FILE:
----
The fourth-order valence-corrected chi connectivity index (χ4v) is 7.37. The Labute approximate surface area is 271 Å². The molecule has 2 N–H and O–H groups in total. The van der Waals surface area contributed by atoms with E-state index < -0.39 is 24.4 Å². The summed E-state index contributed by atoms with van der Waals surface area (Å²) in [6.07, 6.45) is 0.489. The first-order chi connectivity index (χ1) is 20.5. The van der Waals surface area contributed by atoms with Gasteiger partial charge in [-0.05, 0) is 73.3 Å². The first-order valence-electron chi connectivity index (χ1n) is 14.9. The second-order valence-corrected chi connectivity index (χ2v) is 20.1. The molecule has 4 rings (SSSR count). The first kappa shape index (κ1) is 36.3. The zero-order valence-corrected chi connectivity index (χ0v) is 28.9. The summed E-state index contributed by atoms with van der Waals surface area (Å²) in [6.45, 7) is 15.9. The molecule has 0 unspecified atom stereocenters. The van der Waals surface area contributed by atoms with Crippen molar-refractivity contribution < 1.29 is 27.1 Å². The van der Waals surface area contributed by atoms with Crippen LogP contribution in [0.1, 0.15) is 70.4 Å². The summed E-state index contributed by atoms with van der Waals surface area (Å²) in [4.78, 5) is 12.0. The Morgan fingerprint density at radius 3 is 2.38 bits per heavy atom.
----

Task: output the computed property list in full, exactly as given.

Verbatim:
The fourth-order valence-corrected chi connectivity index (χ4v) is 7.37. The Labute approximate surface area is 271 Å². The molecule has 2 N–H and O–H groups in total. The van der Waals surface area contributed by atoms with E-state index < -0.39 is 24.4 Å². The summed E-state index contributed by atoms with van der Waals surface area (Å²) in [6.07, 6.45) is 0.489. The first-order chi connectivity index (χ1) is 20.5. The van der Waals surface area contributed by atoms with Gasteiger partial charge in [-0.05, 0) is 73.3 Å². The first-order valence-electron chi connectivity index (χ1n) is 14.9. The second-order valence-corrected chi connectivity index (χ2v) is 20.1. The molecule has 4 rings (SSSR count). The first kappa shape index (κ1) is 36.3. The zero-order valence-corrected chi connectivity index (χ0v) is 28.9. The summed E-state index contributed by atoms with van der Waals surface area (Å²) in [6.45, 7) is 15.9. The molecule has 0 unspecified atom stereocenters. The van der Waals surface area contributed by atoms with Crippen molar-refractivity contribution < 1.29 is 27.1 Å². The van der Waals surface area contributed by atoms with Crippen LogP contribution in [0.1, 0.15) is 70.4 Å². The summed E-state index contributed by atoms with van der Waals surface area (Å²) in [4.78, 5) is 12.0. The Morgan fingerprint density at radius 3 is 2.38 bits per heavy atom.